How to Port Linux When the Hardware Turns Soft
My first objective was to write the proverbial “Hello World” program for the E12. I spent a few days and wrote two different “Hello World” programs: one for the keyhole FIFO and one for Xilinx uartlite port.
Now, I was ready to attack Linux. I decided to start with Linux 2.6. There were numerous issues—good reasons, as well as respected and conflicting opinions favoring both 2.4 and 2.6. I elected to use Linux 2.6, because I eventually was going to have to move to 2.6 anyway. Initially, I used the PowerBook to configure and build my Linux kernel for the Pico E12. This allowed me to start without cross compilers. Eventually, I switched to building inside of a coLinux virtual machine on Windows hosting the E12. Most Pico clients are doing Windows-hosted development. It was critical that everything work in that environment. Besides, building a PowerPC Linux kernel in a Linux virtual machine running Windows and loading it into a PowerPC, means that Linux outnumbers Windows 2 to 1 inside my laptop.
I used the Xilinx ML300 as a template to create a new Linux BSP (Broad Support Package). I grepped the kernel source for all references to the Xilinx ML300. I copied and renamed all ML300-related files to new files for the Pico E12. There were four completely unique files for the E12:
arch/ppc/platforms/4xx/pic0-e1x.c: board-specific setup code.
arch/ppc/platforms/4xx/pic0-e1x.h: headers and data structures for the board-specific setup code.
arch/ppc/platforms/4xx/xparameters/xparameters_pic0-e1x.h: a set of hardware definitions created by the Xilinx software that created the bit image for the FPGA.
arch/ppc/configs/defconfig_pic0-e1x: a default Linux configuration file for the E12.
There were major similarities between the Xilinx ML300, but there were a few specific differences. The E12 deliberately implements a lot less hardware. The E12's purpose is to provide a very minimal base platform, with the largest percentage of FPGA left for the client. The minimal useful Linux configuration must have either Ethernet, a serial port or the keyhole port. The default E12 does not have an interrupt controller—the PPC405 provides a timer interrupt that does not require a PIC. The E12 also uses the Xilinx uartlite uart, not the much larger and more common 16550 uart. There were no Linux drivers for the uartlite. Two other ML300 files, generic support for Virtex FPGAs required minor modifications.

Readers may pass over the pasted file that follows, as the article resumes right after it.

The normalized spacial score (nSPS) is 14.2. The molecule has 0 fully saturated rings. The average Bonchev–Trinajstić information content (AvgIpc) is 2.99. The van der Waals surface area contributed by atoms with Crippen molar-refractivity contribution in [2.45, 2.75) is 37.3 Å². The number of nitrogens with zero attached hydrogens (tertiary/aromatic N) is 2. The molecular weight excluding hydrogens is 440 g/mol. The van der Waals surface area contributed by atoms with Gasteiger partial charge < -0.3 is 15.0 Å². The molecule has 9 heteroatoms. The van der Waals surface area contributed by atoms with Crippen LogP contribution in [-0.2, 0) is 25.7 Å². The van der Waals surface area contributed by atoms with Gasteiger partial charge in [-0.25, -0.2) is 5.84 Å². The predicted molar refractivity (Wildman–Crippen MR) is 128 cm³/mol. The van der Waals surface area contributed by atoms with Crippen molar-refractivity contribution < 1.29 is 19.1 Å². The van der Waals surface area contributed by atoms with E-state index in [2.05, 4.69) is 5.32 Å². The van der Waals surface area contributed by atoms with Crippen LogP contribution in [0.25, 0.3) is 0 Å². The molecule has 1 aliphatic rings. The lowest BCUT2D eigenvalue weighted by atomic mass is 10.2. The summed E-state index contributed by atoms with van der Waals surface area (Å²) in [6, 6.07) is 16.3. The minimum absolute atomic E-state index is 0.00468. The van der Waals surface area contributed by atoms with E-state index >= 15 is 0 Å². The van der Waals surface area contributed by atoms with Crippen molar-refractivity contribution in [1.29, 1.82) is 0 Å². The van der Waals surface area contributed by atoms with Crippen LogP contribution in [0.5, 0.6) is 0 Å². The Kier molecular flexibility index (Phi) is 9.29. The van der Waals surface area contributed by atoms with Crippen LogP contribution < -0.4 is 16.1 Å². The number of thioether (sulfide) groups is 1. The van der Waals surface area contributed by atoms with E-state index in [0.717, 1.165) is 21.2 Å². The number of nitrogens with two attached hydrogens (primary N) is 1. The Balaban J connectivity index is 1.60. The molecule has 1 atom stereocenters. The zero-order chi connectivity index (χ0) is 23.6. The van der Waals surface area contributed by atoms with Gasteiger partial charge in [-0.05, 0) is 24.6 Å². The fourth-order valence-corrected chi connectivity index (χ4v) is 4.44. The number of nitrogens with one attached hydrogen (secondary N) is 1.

The next major issue was learning the Linux configuration system. I was not able to find much documentation. With Linux kernel programming, the two primary resources are the Linux source itself and the mailing lists. Sometimes, there is excellent documentation for a system; sometimes there is nothing. Sometimes I found documentation in some obscure corner of the Web—after I had figured things out on my own. I had to develop enough understanding of the kernel build system to add a new board, some new configuration options and a few new drivers to the build system.
The first element is the Kconfig files in most of the Linux source directories. Kconfig is a cross between a very, very simple scripting language and a menu construction language. The entries in Kconfig files determine the menu structure and choices that you get when you execute any of the Linux menu configuration build options—make oldconfig, make menuconfig, make xconfig.
I had to create a new menu item under the ppc 4xx menu for the Pico E12, menu items in the drivers/serial/Kconfig file for the uartlite and keyhole serial ports, and a small collection of menu items for other options. The syntax for the Kconfig items I needed to create could be easily worked out by inspection and a small amount of trial and error. I copied blocks for similar objects, made name changes as needed, and without too much effort, it worked. Inside the .config file, source code and Makefiles, the configuration items defined in Kconfig files are prefixed with CONFIG_. After the Kconfig entries were created, entries needed to be added to the matching Makefiles. This mostly involved copying similar objects and making name changes, and except for a few very complex choices, was pretty easy.
So far, I had done very little actual coding. Most of what I had done was remove ML300-specific code from the new Pico E12 copy. I also copied the Xilinx PIC driver and created a stripped-out dummy PIC driver.
I was now able to build a Linux kernel for the Pico E12, without serial or Ethernet drivers. I still needed to write two serial device drivers: uartlite.c and keyhole.c. I deliberately chose to use the 8250 driver as a template—8250s and their numerous successors are ubiquitous, probably making up more serial devices than all others combined. I assumed that the 8250 driver would be, by far, the most stable and well-debugged serial driver. Also, many 8250-based systems are known to have problems with interrupts, so I knew that the Linux 8250 driver had to work without interrupts. This turned out to be a bad choice. The Linux 8250 driver is probably, by far, the most complex Linux serial driver.